During Crisis, Investors Expect Much from Advisers

Investors are closely watching the way their advisers and investment managers are navigating the novel coronavirus pandemic. 

According to a recently published Spectrem Group report, 74% of wealthy investors—those with a net worth between $15 million and $25 million—predict the American economy is heading toward a recession.

Their outlook matches those held by many professional money managers. According to a second quarter global market outlook study published by Russell Investments, the market stressors caused by the coronavirus pandemic make a recession in 2020 likely.

The Spectrem Group report warns that investors’ stances on the current market can easily translate to their views on their current financial advisers. While just over half of investors believe their adviser has been proactive in handling their investments during the crisis, 10% say they would be better served with a different primary adviser.

“Investors have now had two months to assess the performance of their financial adviser in response to this crisis, and while there is a general satisfaction with how advisers have addressed their needs, many investors are rethinking their professional relationship with their adviser,” says George Walper, president of Spectrem Group.

Walper encourages advisers to continue to focus on helping investors cope with investment losses without responding emotionally. Despite the national social isolation orders, he says, there has been an uptick of industry professionals communicating with their clients and investors via telephone and online formats.

“The level of communication we’re seeing has been better,” he tells PLANADVISER. “Recordkeepers are also reaching out to sponsors and participants, utilizing FaceTime and Skype.”

Setting Expectations

Dave Goodsell, executive director at the Natixis Center for Investor Insight, notes that in his company’s research, investors tend to expect to receive higher returns than what advisers predict. “We asked investors what their return expectations are, and the average was 10.9% above inflation,” Goodsell explains.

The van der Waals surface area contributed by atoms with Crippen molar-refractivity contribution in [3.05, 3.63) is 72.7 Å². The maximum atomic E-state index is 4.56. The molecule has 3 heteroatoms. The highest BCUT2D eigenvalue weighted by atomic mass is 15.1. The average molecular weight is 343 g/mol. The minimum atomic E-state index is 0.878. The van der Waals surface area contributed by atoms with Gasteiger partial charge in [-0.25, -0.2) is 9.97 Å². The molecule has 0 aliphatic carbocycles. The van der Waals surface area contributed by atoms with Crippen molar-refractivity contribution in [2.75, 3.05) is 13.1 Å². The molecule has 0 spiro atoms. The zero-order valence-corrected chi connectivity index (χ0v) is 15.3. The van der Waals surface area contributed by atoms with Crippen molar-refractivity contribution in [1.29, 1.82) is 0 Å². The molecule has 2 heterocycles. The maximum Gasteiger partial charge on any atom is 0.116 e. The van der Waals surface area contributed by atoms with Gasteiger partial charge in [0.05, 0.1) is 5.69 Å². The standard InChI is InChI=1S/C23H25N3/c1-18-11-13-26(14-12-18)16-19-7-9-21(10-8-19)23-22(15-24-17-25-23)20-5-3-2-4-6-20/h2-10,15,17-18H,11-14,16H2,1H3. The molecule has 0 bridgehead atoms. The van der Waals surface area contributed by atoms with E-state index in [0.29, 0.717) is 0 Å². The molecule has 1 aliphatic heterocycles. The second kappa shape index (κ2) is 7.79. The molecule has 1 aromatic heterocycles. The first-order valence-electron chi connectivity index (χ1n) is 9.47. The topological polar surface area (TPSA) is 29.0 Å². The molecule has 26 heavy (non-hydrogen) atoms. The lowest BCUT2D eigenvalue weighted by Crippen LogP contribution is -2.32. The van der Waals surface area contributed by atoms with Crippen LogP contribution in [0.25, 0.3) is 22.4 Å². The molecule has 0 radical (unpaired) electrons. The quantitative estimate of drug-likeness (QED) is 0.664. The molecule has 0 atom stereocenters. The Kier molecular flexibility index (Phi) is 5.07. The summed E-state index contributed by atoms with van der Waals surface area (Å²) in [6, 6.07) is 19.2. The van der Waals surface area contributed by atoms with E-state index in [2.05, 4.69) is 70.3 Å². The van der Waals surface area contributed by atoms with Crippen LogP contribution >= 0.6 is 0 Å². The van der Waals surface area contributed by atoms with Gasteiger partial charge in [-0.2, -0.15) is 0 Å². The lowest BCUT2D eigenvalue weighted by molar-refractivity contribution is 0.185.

“Financial advisers say 6%,” he adds. “The difference in expectations is really contributing to this shock.”

It’s important for advisers to interpret and rationalize for clients what is going on in the market, Goodsell says. And of course, instead of focusing on the short term, ensure participants understand how a long-term outlook and strategy can lead to higher returns.

According to the Spectrem Group, 15% of high-net-worth investors have sold equities in recent weeks, and 21% have purchased equities in order to take advantage of lower prices in the stock market. Goodsell says advisers are focusing on long-term results over short-term performance, but investors are considering the opposite.  

As investors are growing concerned over how finances will affect their day-to-day lives—including their health care costs and taxes—their connection between risk and reward can warp. Financial advisers can thus really become an investor’s point-person—a trusted source to turn to in navigating the market.

“An adviser might be the only person participants can talk to in terms of finances,” Walper says. “They have to communicate with their clients on how they can help them understand that their financial situation has changed.”